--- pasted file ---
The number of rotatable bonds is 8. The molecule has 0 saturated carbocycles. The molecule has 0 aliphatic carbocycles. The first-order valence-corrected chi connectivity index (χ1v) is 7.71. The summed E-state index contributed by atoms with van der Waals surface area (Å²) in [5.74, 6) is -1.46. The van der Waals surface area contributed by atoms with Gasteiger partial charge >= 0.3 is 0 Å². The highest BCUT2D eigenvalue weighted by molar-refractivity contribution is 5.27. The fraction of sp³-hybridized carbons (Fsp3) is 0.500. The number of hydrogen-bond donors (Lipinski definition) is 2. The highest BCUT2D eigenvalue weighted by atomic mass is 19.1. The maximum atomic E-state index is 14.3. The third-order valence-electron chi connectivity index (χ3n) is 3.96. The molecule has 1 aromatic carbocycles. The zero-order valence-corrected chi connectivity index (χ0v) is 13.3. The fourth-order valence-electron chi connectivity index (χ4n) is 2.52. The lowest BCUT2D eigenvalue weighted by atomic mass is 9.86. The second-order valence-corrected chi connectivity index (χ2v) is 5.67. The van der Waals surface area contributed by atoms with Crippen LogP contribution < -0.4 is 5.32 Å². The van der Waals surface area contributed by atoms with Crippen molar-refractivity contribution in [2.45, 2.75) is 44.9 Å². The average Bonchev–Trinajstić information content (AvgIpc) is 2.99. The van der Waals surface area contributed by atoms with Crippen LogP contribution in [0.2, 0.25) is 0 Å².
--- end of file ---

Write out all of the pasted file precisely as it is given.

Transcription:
The number of rotatable bonds is 8. The molecule has 0 saturated carbocycles. The molecule has 0 aliphatic carbocycles. The first-order valence-corrected chi connectivity index (χ1v) is 7.71. The summed E-state index contributed by atoms with van der Waals surface area (Å²) in [5.74, 6) is -1.46. The van der Waals surface area contributed by atoms with Gasteiger partial charge >= 0.3 is 0 Å². The highest BCUT2D eigenvalue weighted by molar-refractivity contribution is 5.27. The fraction of sp³-hybridized carbons (Fsp3) is 0.500. The number of hydrogen-bond donors (Lipinski definition) is 2. The highest BCUT2D eigenvalue weighted by atomic mass is 19.1. The maximum atomic E-state index is 14.3. The third-order valence-electron chi connectivity index (χ3n) is 3.96. The molecule has 1 aromatic carbocycles. The zero-order valence-corrected chi connectivity index (χ0v) is 13.3. The fourth-order valence-electron chi connectivity index (χ4n) is 2.52. The lowest BCUT2D eigenvalue weighted by atomic mass is 9.86. The second-order valence-corrected chi connectivity index (χ2v) is 5.67. The van der Waals surface area contributed by atoms with Crippen LogP contribution < -0.4 is 5.32 Å². The van der Waals surface area contributed by atoms with Crippen molar-refractivity contribution in [2.45, 2.75) is 44.9 Å². The average Bonchev–Trinajstić information content (AvgIpc) is 2.99. The van der Waals surface area contributed by atoms with Crippen LogP contribution in [0.2, 0.25) is 0 Å².